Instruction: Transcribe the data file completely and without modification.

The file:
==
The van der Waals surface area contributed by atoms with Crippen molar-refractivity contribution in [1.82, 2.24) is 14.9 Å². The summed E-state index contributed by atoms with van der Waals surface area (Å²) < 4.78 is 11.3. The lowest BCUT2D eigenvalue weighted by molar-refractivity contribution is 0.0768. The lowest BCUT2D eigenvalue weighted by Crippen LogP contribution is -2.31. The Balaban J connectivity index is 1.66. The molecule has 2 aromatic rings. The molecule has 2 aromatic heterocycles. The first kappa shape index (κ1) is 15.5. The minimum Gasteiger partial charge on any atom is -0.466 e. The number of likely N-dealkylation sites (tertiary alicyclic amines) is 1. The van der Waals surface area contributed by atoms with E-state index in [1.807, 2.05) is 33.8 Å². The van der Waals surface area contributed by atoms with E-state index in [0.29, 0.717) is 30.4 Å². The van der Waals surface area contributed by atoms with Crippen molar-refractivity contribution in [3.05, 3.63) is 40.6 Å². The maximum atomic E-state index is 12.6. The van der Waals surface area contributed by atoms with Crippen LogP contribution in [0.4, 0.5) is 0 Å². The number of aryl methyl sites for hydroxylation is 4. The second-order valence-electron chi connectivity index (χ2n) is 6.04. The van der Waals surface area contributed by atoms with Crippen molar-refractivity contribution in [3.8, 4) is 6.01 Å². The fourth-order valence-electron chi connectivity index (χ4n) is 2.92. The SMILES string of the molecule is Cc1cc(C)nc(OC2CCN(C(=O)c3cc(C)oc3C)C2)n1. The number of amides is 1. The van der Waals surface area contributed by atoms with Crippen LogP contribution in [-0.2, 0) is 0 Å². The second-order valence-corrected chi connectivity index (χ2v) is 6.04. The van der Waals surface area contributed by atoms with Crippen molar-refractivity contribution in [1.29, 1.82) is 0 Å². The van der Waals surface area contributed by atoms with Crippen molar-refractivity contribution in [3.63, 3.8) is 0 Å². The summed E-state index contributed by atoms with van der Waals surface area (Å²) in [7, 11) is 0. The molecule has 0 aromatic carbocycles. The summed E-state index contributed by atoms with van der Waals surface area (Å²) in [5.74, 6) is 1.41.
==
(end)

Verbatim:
The van der Waals surface area contributed by atoms with Crippen molar-refractivity contribution in [1.82, 2.24) is 14.9 Å². The summed E-state index contributed by atoms with van der Waals surface area (Å²) < 4.78 is 11.3. The lowest BCUT2D eigenvalue weighted by molar-refractivity contribution is 0.0768. The lowest BCUT2D eigenvalue weighted by Crippen LogP contribution is -2.31. The Balaban J connectivity index is 1.66. The molecule has 2 aromatic rings. The molecule has 2 aromatic heterocycles. The first kappa shape index (κ1) is 15.5. The minimum Gasteiger partial charge on any atom is -0.466 e. The number of likely N-dealkylation sites (tertiary alicyclic amines) is 1. The van der Waals surface area contributed by atoms with E-state index in [1.807, 2.05) is 33.8 Å². The van der Waals surface area contributed by atoms with E-state index in [0.29, 0.717) is 30.4 Å². The van der Waals surface area contributed by atoms with Crippen molar-refractivity contribution in [3.05, 3.63) is 40.6 Å². The maximum atomic E-state index is 12.6. The van der Waals surface area contributed by atoms with Crippen LogP contribution in [0.4, 0.5) is 0 Å². The number of aryl methyl sites for hydroxylation is 4. The second-order valence-electron chi connectivity index (χ2n) is 6.04. The van der Waals surface area contributed by atoms with Crippen molar-refractivity contribution in [3.8, 4) is 6.01 Å². The fourth-order valence-electron chi connectivity index (χ4n) is 2.92. The SMILES string of the molecule is Cc1cc(C)nc(OC2CCN(C(=O)c3cc(C)oc3C)C2)n1. The number of amides is 1. The van der Waals surface area contributed by atoms with Crippen LogP contribution in [-0.2, 0) is 0 Å². The second-order valence-corrected chi connectivity index (χ2v) is 6.04. The van der Waals surface area contributed by atoms with Crippen molar-refractivity contribution in [1.29, 1.82) is 0 Å². The van der Waals surface area contributed by atoms with Crippen molar-refractivity contribution in [3.63, 3.8) is 0 Å². The summed E-state index contributed by atoms with van der Waals surface area (Å²) in [7, 11) is 0. The molecule has 0 aromatic carbocycles. The summed E-state index contributed by atoms with van der Waals surface area (Å²) in [5.74, 6) is 1.41.